Jim Sullivan, Globe Staff
The premise: A young, 60-piece symphony trained at London's Royal Academy joins a six-piece rock band and a teenage boys-and-girls choir from New York to sing a slew of classic British rock hits, conducted by pianist Keith Levenson, and fronted by the Who's once-and-future (?) singer Roger Daltrey.
What is going to make you come to this show? Daltrey. His voice, his legacy, and his star power, plus his promise that it will not be a schmaltz-fest. Further down the list: Curiosity about how this rock might fly with strings, horns, and such.
The result of last night's 2 1/2-hour concert before 3,550 people at Harborlights: Wildly mixed. There was the overblown Broadway-style »soul« belting by Alvin Fields during »Ruby Tuesday,« with a hokey arrangement. Yet, there was Daltrey ripping, rocking, and rolling through »Street Fighting Man.«
There were snippets of rock hits jammed into excruciating medleys; there were full-blown symphonic slams (»Kashmir«); there was plenty of happy Beatles stuff, dark Pink Floyd stuff, rockin' Rolling Stones stuff, triumphant Who stuff, and a few towers of power from Led Zeppelin. There was even the irony of a fight breaking out (and old rockers being escorted to the gates) as Daltrey and Monica Reeds, one of four primary co-leads and backing vocalists, dueted on »Let It Be.« But the major problem was the minimal time Daltrey spent on stage, which is to say none of the first act and all of the second act. This show needed more Rog, and a little less of the eager choir, which tended to blur some of the songs.
Supposedly, there were five suites - »Rebellion,« »Peace« »Love« »Celebration,« and »Space and Future« - but if you could pick 'em out or find cogent thematic linkage in the dizzying medleys you're a better man than I. The first act began with the »Quadrophenia« theme, spiked with bits of »Paint It, Black,« »Satisfaction,« »You Can't Always Get What You Want,« »Baba O'Riley,« and from there it was another musical crazy quilt: »Give Peace a Chance,« »Imagine,« »Penny Lane,« »Come Together.« It seemed the potpourri was designed to stir the memories, and that it did - it's just that the medley form trivialized the tunes and we were still missing that compact guy in a blue T-shirt and Levis. With the ensemble cranking on high, the song chunks flying in and out, sometimes to return, and the singers gleefully swapping leads, it was rather like »Rent« with better tunes. Credit where it's due: Christa Jackson and Reeds sang »Stairway to Heaven« powerfully, though the couplet »If there's a bustle in your hedgerow, don't belong there/It's just a sprinkling from the May queen« made no more sense than usual.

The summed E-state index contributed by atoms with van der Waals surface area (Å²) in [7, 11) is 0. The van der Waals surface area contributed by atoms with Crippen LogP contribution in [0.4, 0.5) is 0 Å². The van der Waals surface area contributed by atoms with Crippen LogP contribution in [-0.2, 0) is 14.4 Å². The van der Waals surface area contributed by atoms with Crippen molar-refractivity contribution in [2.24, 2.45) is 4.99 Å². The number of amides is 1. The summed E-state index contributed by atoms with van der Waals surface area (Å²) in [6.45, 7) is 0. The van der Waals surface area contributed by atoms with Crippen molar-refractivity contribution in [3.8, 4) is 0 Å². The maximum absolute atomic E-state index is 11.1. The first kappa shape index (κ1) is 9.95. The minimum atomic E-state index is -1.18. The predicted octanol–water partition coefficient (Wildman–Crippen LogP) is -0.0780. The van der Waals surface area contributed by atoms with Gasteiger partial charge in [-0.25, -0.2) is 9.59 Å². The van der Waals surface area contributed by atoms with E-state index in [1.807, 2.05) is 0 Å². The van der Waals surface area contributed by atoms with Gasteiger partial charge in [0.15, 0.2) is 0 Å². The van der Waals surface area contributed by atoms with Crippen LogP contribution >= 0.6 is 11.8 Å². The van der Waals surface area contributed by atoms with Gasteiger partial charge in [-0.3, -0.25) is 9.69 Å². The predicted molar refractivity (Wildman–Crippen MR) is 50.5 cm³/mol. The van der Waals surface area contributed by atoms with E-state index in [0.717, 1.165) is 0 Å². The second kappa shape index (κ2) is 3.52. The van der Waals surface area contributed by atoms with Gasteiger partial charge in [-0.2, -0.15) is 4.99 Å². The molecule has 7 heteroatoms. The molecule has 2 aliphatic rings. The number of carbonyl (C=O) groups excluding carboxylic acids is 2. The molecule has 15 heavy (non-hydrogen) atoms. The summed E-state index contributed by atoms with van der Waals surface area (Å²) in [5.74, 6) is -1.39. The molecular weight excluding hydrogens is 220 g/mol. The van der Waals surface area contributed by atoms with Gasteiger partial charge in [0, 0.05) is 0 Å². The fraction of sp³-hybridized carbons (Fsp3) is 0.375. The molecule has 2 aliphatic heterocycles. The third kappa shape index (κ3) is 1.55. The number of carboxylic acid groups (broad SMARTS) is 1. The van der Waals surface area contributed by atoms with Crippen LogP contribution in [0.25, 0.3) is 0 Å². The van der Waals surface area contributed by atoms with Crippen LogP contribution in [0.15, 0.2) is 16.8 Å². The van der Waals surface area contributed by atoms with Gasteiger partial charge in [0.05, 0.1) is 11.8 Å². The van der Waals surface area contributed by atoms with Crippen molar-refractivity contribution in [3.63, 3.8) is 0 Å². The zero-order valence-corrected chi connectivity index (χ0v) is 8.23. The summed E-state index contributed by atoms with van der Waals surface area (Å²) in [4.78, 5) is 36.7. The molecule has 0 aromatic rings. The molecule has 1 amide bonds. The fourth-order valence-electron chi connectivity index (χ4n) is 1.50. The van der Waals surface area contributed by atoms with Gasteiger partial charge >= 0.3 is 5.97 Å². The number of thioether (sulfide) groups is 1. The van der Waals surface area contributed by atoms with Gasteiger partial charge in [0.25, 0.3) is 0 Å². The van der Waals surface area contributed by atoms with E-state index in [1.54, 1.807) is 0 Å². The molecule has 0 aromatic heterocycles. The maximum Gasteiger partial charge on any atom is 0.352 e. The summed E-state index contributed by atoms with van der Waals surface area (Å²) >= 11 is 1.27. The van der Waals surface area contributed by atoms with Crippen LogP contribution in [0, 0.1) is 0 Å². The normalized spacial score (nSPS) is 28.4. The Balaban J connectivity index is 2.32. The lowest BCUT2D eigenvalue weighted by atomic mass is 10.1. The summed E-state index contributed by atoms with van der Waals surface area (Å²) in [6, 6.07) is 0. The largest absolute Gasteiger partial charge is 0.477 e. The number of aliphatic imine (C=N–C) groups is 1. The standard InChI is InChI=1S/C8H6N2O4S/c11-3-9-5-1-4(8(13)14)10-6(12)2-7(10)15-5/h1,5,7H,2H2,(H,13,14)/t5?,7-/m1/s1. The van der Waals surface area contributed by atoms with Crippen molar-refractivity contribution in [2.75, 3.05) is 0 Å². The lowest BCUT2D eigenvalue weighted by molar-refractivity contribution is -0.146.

When Daltrey took the stage for the second set, the concert became a rock show, even if the Stones' »Start Me Up« seemed a little odd for this group. Daltrey took it the top with the Who's »'5:15« - »out of my brain on the train!,« he sang as the messed up Jimmy from »Quadrophenia« - and brought chills with the »See Me, Feel Me« »Tommy« finale. He stayed in the background for Floyd's dour »Another Brick In the Wall (Pt. 2)« and led us through the giddy nonsense of »You Better, You Bet« and the retro-rush of »Pinball Wizard.« He also explained himself: »This is a bloody silly way to earn your living when you're my age,« he noted, before launching into a loping Johnny Cash song. That music he could sing for hours. He took the tour for the money, to give the choir the chance to travel, the Academy players the chance to rock out - »they're classically trained and Keith Moon-trained in partying« - and in the hope that one of the musicians will later compose music that will »lay to rest« Andrew Lloyd Webber.